Home Volume: 2, Issue: Supplement 1
International Journal of Healthcare Simulation
Adi Health+Wellness
Co-design: a guided reflective learning conversation model for simulation-based education
DOI:10.54531/RWPZ1005, Volume: 2, Issue: Supplement 1, Pages: A42-A42
Article Type: Editorial, Article History





The critical care environment is stressful with complex clinical cases and high levels of workload [1]. Adequate exposure to various clinical experiences is essential to develop effective clinical reasoning skills [2]. Taking into consideration the risk of clinical practice mistakes and the importance of patient safety, simulation is an effective method to immerse learners in scenarios that mimic clinical situations with focused learning opportunities. Guided reflection through reflective learning conversations following simulation activities is recognized as an effective method to develop clinical reasoning skills [3]. We describe a co-design process to develop a simulation guided reflective learning conversation model to optimize the clinical reasoning skills for critical care nurses attending simulation-based activities.


A co-design working group of 10 critical care nurses of varying levels of seniority, experience, nationality, and gender; two critical care doctors; three patient representatives; 2 researchers, and 5–6 critical care educators are working collaboratively to co-design the guided reflective learning conversation model, in which clinical reasoning can be optimized with consideration to a wide range of case complexity, subspecialty, and competence levels. The co-design working group is meeting online for 4–6 workshops of 4 hours. The co-design process is built on valid and reliable clinical reasoning and educational theoretical frameworks and models. The inputs to the process, exercises, and activities are taking place during the workshops and the outputs of the workshops are described to establish the co-design process. The final draft of the model will be validated and tested. The study sample will be grouped into experimental and control cohorts of critical care nurses who attend critical care simulation-based courses (N=300). Data will be collected through surveys, focus groups, and simulation-based objective assessment and observations. The study has received Institutional Review Board approval from the Hamad Medical Corporation Medical Research Centre (MRC-01-22-117) and the University of Hertfordshire (HSK/PGR/UH/04728).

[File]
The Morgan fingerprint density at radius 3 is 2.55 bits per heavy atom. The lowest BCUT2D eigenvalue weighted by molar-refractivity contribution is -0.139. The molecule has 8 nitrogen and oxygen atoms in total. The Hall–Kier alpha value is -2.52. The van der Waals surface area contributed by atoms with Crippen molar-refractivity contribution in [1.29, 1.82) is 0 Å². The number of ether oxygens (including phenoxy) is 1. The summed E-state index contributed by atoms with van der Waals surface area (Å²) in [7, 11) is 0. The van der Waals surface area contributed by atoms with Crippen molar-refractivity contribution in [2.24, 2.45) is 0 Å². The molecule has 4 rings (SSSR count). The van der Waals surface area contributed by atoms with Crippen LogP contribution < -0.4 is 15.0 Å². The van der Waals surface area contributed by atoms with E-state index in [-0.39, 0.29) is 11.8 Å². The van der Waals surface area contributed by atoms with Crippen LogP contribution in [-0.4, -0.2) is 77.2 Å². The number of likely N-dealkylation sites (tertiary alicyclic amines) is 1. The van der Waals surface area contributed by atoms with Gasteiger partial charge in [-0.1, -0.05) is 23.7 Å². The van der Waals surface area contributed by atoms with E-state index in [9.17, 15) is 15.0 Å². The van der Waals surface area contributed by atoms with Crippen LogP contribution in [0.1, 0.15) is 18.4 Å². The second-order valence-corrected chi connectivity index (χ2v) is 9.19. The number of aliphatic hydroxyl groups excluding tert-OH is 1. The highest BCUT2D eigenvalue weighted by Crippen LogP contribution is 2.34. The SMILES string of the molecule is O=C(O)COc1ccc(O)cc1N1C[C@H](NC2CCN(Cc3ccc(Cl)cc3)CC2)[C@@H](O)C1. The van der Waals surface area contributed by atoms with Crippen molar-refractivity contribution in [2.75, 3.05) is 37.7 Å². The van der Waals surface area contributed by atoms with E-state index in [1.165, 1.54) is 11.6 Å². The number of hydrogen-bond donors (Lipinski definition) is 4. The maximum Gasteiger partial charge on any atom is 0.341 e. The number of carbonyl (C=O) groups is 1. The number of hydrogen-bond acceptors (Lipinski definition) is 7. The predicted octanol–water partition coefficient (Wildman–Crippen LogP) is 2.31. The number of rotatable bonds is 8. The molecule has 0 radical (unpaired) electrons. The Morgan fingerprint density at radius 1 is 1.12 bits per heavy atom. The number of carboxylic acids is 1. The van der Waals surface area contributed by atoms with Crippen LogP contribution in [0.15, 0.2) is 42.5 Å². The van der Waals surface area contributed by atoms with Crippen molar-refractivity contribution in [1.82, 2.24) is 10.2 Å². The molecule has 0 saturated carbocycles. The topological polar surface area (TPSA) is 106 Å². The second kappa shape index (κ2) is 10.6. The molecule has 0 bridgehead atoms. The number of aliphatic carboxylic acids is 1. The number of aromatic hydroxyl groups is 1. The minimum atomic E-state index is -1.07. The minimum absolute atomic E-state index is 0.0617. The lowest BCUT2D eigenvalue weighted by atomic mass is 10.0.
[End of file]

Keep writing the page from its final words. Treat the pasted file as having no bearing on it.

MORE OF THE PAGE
The first draft of the co-design model is presented in Figure 1. The final draft of the model will be released, validated, and tested in the near future using mixed methods research with comparative quasi-experimental and pre-test/post-test design.

Simulation-Based Reflective Learning Conversation Model (SBRLCM) under development
Figure 1:
Simulation-Based Reflective Learning Conversation Model (SBRLCM) under development


Clinical reasoning is multidimensional with difficulty to structure and evaluate during debriefing. Developing a guided reflective learning conversation model in which clinical reasoning skills are actively and effectively embedded, would therefore enable critical care nurses developing clinical reasoning skills to meet the special demands of critical care.


1. Vahedian-Azimi A, Hajiesmaeili M, Kangasniemi M, Fornés-Vives J, Hunsucker RL, Rahimibashar F, Pourhoseingholi MA, Farrokhvar L, Miller AC. Effects of stress on critical care nurses: a national cross-sectional study. Journal of intensive care medicine. 2019;34(4):311–22.

2. Kang H, Kang HY. The effects of simulation-based education on the clinical reasoning competence, clinical competence, and educational satisfaction. Journal of the Korea Academia-Industrial cooperation Society. 2020;21(8):107–14.

3. Decker S, Alinier G, Crawford SB, Gordon RM, Jenkins D, Wilson C. Healthcare Simulation Standards of Best PracticeTM The Debriefing Process. Clinical Simulation in Nursing. 2021;58:27–32.